It’s informative to consider the role of certain of our government agencies and the positions they’ve taken on the issue of water boarding. The military is the de facto agency responsible for using coercion upon our enemies. Military intelligence operations are aimed at operationally useful information.
Civilian intelligence agencies are aimed at developing objective information to support decision making by the executive branch. However, our intelligence agencies are increasingly influenced by political forces.
Military intelligence has long outlawed water boarding. However, the civilian agencies that are more susceptible to political influence apparently feel they can get results from a technique that the military abandoned long ago.
The White House and their supporters also feel that the public debate should be silenced to prevent giving our enemy any information about techniques. This argument ignores the corrosive effects of such secrecy on democracy. The government must be controlled by the will of the people. When secrecy becomes as systemic as Bush desires, the public is no longer informed well enough to manage government.
The enemy’s propaganda already portrays us as cruel and immoral; actually behaving cruelly does nothing but lend them credibility. This is a fundamental aspect of the conflict. This is billed as a “War on Terror”, but this war does not fit the traditional sense of war. In the traditional sense of war, the military is capable of winning. But the “War on Terror”, much like the wars on drugs or poverty, cannot be won militarily.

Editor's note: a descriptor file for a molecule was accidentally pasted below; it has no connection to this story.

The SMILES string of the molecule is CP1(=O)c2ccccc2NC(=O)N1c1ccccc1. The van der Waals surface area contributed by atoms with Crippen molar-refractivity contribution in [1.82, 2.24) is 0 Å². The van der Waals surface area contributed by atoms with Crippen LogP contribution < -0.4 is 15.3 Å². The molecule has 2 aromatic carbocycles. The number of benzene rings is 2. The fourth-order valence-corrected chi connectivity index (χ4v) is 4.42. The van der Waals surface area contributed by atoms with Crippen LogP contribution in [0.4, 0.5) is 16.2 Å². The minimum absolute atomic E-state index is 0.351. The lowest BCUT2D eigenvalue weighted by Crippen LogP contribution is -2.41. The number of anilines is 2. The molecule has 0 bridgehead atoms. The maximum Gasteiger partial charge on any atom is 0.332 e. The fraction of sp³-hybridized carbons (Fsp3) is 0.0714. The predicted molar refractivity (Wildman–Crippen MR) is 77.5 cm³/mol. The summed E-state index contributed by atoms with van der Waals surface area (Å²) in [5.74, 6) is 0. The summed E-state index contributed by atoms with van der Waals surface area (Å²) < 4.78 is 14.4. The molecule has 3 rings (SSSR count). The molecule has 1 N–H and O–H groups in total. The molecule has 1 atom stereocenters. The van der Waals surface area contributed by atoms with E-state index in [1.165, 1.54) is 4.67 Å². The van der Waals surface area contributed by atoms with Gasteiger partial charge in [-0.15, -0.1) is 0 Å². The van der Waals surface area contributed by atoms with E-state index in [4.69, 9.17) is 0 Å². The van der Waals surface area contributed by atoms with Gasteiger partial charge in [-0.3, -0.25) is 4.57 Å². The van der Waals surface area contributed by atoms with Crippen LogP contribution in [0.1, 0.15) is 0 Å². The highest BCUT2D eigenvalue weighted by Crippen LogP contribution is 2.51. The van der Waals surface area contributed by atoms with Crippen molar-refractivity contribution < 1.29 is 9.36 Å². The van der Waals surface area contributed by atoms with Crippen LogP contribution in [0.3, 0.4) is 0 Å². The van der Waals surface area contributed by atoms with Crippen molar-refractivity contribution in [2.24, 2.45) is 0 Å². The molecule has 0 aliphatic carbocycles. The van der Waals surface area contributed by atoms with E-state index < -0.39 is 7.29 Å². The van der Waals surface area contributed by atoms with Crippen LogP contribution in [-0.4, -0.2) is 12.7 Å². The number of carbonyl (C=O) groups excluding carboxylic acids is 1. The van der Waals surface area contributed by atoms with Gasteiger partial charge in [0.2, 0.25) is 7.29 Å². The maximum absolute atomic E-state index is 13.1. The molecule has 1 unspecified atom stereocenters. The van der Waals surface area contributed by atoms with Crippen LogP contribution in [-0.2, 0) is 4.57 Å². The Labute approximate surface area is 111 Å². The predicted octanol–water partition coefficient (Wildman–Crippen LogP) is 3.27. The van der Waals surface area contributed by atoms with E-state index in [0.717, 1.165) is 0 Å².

This new conflict is fundamentally a conflict of culture and values. As such, anything short of genocide will not resolve this conflict by force. In a conflict of values, one of the conditions for victory is to maintain the values of your culture. The steady erosion of personal liberty and human rights is effectively defeating us in this conflict.
The unilateral nature of the Bush administration is also self-defeating. In this conflict the principle victory condition is to make cultural allies of those who oppose us. By acting unilaterally, we alienate our existing allies and reduce our influence with countries like Saudi Arabia which are not fully aligned with us. It is precisely countries such as Saudi Arabia that we must transition into full fledged cultural allies, not just allies of convenience.
Quick, how much tax did you pay last year?
Have a hard time answering that question? Me too. The income tax system is ridiculously complex, and thanks to the miracle of payroll withholding, most of us don’t even know how much we’re paying in taxes. (If you think of April 15th as “Refund Day”, take a few seconds to read the “tax due” line on your return before you file it next year.)
I just finished reading The FairTax Book, which talks about replacing the income and payroll tax systems with a national sales tax. It’s an interesting read, and more details about the plan are available on Wikipedia and FairTax.org. While I’m taking a grain of salt with some of the claims in the book, it’s not hard to convince myself that it would be a huge improvement in the current tax mess.
Probably the biggest weakness in the plan is that it calls for people to have to political will to keep Congress in check. It seems self-evident at this point — people who spend most of their day worrying about whether Brittney or K-Fed get the kids for the weekend aren’t going to be involved enough to keep Beltway greed under control. But I don’t think that’s a reason to avoid making the change.
What do you think?